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Understanding a protective order

If you have recently had a protective or restraining order placed against you in Connecticut, you may be confused about what rights you have and what actions could be punishable by the law. We at The Law Offices of Joseph J. Colarusso can help you understand the charges that are being placed against you and can ensure that you are fairly treated in a legal case.


According to the State of Connecticut Judicial Branch, a family violence protective order is generally in effect form the date issued until the case is sentenced or disposed of. Standing criminal restraining orders, on the other hand, are often given during more serious criminal cases and may be included in your sentencing. This type of protective order is considered a lifetime order.


A restraining order after a hearing is generally effective for six months following the hearing, but can be extended once that time is up. If you are issued this type of protective order and the expiration date is pushed out, you will receive notice of the change. This order is not usually issued from a family court.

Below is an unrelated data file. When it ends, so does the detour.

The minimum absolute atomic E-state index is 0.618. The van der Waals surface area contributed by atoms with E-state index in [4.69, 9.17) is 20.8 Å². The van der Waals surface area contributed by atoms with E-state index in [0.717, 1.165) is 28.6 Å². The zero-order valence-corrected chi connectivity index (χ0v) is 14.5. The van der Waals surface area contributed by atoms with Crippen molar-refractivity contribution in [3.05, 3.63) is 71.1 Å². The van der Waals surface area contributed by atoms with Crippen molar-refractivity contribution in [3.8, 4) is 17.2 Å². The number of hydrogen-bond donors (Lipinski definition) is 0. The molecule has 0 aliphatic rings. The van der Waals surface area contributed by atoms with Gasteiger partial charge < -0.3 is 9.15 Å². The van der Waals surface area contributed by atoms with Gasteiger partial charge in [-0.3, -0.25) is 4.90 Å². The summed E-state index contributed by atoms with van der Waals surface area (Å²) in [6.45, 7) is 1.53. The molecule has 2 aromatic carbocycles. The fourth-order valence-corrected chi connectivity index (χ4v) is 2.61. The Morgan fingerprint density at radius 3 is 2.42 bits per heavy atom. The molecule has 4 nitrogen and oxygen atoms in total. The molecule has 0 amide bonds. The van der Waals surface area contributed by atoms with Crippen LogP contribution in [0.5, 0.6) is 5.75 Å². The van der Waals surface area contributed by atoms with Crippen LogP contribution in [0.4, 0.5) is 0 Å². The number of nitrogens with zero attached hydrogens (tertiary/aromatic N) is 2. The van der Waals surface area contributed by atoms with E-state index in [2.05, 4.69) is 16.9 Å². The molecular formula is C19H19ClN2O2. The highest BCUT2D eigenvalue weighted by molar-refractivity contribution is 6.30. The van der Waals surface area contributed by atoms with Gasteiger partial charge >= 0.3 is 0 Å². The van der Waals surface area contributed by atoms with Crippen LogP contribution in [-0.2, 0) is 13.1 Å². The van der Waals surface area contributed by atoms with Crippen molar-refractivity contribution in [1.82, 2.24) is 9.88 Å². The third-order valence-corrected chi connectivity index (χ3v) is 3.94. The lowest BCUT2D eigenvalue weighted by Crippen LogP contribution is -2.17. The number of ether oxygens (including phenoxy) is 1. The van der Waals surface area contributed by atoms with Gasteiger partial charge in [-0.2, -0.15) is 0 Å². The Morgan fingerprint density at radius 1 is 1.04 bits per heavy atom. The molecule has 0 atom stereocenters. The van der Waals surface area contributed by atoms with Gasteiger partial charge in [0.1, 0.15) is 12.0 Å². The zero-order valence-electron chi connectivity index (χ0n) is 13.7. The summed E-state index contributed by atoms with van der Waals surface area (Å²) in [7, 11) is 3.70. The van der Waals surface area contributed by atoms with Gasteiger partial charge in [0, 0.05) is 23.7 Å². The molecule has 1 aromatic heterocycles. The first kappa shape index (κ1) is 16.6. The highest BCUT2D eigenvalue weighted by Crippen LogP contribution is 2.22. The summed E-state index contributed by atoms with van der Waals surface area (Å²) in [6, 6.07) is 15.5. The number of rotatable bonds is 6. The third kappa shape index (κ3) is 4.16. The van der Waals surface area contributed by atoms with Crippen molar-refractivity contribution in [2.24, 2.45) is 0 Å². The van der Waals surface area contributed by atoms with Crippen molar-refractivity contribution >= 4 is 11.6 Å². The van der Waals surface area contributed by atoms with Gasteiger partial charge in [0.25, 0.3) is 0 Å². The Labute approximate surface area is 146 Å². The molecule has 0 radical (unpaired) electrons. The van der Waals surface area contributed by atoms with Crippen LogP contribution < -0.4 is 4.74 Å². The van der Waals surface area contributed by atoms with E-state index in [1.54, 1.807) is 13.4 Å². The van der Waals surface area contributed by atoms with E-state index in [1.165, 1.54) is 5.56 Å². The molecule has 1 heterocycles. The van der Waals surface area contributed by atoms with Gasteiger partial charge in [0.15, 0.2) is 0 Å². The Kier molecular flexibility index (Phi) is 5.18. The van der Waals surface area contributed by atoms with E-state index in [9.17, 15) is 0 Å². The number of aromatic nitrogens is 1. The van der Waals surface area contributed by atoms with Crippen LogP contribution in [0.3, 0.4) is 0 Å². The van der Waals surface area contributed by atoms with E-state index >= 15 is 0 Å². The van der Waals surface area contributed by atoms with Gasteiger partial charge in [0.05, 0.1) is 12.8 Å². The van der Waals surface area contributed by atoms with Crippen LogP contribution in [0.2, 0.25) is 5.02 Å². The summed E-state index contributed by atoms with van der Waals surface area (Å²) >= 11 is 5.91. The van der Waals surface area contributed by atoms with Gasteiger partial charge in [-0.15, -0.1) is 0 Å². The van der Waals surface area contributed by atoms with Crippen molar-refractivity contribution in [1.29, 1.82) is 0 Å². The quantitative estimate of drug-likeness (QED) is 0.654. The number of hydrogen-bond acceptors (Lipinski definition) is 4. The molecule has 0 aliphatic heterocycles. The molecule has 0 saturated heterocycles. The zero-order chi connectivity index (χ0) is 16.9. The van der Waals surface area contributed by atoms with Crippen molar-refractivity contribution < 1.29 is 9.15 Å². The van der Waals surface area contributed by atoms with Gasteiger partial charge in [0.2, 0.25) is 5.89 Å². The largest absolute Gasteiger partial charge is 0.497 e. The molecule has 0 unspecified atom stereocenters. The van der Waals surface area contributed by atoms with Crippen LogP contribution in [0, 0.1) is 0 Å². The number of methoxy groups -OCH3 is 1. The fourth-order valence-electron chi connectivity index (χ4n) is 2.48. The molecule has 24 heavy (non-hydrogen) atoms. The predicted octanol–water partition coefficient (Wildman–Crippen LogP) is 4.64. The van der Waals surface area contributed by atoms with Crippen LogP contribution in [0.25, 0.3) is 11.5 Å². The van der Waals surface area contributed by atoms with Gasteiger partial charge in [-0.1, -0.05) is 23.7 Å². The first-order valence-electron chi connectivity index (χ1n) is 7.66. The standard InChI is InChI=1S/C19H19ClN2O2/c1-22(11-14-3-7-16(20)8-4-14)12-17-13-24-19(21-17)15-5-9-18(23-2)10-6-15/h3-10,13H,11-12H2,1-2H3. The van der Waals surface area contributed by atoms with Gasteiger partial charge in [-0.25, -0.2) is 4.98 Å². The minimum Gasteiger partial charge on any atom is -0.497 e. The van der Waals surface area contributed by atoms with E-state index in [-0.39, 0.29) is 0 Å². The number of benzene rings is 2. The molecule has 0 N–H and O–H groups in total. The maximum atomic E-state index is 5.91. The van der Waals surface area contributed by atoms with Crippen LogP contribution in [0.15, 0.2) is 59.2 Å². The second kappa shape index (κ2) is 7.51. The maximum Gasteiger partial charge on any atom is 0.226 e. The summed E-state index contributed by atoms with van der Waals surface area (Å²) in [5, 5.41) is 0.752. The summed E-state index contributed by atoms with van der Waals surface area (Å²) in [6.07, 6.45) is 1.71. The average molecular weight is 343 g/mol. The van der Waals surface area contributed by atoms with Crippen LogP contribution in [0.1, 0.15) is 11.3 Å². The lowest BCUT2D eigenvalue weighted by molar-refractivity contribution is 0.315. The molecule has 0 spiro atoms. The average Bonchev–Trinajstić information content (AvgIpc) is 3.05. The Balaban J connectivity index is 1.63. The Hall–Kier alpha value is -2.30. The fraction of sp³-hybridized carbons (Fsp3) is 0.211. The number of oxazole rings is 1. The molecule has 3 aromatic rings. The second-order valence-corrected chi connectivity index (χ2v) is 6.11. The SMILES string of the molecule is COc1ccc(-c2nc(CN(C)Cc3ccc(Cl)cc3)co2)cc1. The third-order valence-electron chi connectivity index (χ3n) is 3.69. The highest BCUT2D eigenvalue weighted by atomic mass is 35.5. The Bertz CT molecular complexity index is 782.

An ex parte restraining order is effective for a short amount of time, generally 14 days, but may last until the date of the hearing. It is issued out of the family court after someone submits an application requesting its placement. It is considered a temporary order until the court decides more permanent actions during the hearing. For more information about protective or restraining orders and how they may affect your case, please visit our web page.

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